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No one comes to work expecting a cyberattack, so when one happens it feels random and unpredictable. Responding appropriately is not just the responsibility of the technical specialists, it is a matter of collective leadership of the board, the executives, managers, and other team members. 

  • The Ponemon Institute discovered that only 47% of organisations have not assessed the readiness of their incident response teams. This means that many companies will only get to test their plans during the worst possible time – the middle of a cyberattack. 
  • So, how can companies improve their crisis preparedness before a cyberattack happens? Powerful tools include fire drills and table top exercises.
  • Fire drills and table top exercises need to be conducted differently depending on the target audience (e.g., the board of directors, c-suite, organisation, or the technical team). 


The 4 most effective fire drills and TTXs


From these exercises, companies will likely discover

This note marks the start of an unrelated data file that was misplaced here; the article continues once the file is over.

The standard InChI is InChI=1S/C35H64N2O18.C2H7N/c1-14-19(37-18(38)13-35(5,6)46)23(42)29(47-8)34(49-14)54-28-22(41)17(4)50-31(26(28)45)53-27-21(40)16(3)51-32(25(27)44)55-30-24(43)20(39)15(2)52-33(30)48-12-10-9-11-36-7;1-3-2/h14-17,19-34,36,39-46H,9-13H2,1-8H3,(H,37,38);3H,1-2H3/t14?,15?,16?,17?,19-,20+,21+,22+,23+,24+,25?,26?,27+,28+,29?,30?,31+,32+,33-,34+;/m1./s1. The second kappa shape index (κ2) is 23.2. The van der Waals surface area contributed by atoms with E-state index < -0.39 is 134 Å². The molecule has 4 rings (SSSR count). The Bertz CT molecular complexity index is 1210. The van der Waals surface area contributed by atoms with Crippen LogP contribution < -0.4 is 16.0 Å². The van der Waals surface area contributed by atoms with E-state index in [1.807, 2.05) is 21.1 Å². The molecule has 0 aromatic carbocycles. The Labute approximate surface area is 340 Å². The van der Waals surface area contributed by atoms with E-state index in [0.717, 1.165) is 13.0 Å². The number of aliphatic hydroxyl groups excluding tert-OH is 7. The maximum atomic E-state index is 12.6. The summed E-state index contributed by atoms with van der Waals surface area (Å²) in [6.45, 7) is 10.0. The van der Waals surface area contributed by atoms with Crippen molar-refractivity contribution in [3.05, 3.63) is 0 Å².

• Flawed and unmanageable plans that are too long or complex.
  • Knowing who to call isn’t always as straightforward as it might seem.
  • New unanticipated risks might surface that have been overlooked.
  • Impacts of cyberattacks go beyond business continuity and can impact reputation.
  • Motivation to invest in cybersecurity can increase.


What should the organisation do next? 

  • Get the right people in the room.
  • Build a scenario timeline of a realistic cyberattack.
  • Discuss action plans at each pause of the timeline.
  • Create scenarios that involve all team members.
  • Practice before the full team exercise.


Why does this matter for businesses?


  • Many companies realise that they are unprepared when it’s already too late: in the wake of a cyberattack.
  • Unpreparedness can lead to higher recovery cost and a longer time to recover. In other words, it jeopardises resilience.
  • Companies can take practical steps to improve their crisis preparedness, and thus their resilience to cyberattack. 


Read the full article here (Note: Behind paywall)